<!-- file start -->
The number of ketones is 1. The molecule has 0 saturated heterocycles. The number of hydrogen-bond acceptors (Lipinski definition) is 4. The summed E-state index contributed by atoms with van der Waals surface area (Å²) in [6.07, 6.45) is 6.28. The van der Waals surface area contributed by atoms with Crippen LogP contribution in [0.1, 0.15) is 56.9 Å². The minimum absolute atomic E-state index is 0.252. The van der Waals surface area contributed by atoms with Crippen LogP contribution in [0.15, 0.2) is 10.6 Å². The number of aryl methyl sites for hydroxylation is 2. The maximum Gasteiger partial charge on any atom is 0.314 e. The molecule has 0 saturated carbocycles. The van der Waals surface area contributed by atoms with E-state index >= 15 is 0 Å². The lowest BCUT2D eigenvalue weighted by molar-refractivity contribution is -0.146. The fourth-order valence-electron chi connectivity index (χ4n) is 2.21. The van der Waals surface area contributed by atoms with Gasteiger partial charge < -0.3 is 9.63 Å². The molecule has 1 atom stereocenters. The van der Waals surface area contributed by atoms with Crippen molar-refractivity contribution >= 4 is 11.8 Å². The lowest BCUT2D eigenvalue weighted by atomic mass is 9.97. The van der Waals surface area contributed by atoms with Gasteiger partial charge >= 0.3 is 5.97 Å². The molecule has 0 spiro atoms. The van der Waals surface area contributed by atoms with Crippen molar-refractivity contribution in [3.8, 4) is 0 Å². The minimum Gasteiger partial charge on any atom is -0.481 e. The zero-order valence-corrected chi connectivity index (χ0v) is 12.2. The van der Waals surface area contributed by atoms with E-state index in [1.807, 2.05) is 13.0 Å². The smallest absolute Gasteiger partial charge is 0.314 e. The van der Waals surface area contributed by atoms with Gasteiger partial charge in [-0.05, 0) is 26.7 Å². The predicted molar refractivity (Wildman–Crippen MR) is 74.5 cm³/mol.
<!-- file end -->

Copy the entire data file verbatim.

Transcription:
The number of ketones is 1. The molecule has 0 saturated heterocycles. The number of hydrogen-bond acceptors (Lipinski definition) is 4. The summed E-state index contributed by atoms with van der Waals surface area (Å²) in [6.07, 6.45) is 6.28. The van der Waals surface area contributed by atoms with Crippen LogP contribution in [0.1, 0.15) is 56.9 Å². The minimum absolute atomic E-state index is 0.252. The van der Waals surface area contributed by atoms with Crippen LogP contribution in [0.15, 0.2) is 10.6 Å². The number of aryl methyl sites for hydroxylation is 2. The maximum Gasteiger partial charge on any atom is 0.314 e. The molecule has 0 saturated carbocycles. The van der Waals surface area contributed by atoms with E-state index >= 15 is 0 Å². The lowest BCUT2D eigenvalue weighted by molar-refractivity contribution is -0.146. The fourth-order valence-electron chi connectivity index (χ4n) is 2.21. The van der Waals surface area contributed by atoms with Gasteiger partial charge < -0.3 is 9.63 Å². The molecule has 1 atom stereocenters. The van der Waals surface area contributed by atoms with Crippen molar-refractivity contribution >= 4 is 11.8 Å². The lowest BCUT2D eigenvalue weighted by atomic mass is 9.97. The van der Waals surface area contributed by atoms with Gasteiger partial charge >= 0.3 is 5.97 Å². The molecule has 0 spiro atoms. The van der Waals surface area contributed by atoms with Crippen molar-refractivity contribution in [3.8, 4) is 0 Å². The minimum Gasteiger partial charge on any atom is -0.481 e. The zero-order valence-corrected chi connectivity index (χ0v) is 12.2. The van der Waals surface area contributed by atoms with E-state index in [1.807, 2.05) is 13.0 Å². The smallest absolute Gasteiger partial charge is 0.314 e. The van der Waals surface area contributed by atoms with Gasteiger partial charge in [-0.05, 0) is 26.7 Å². The predicted molar refractivity (Wildman–Crippen MR) is 74.5 cm³/mol.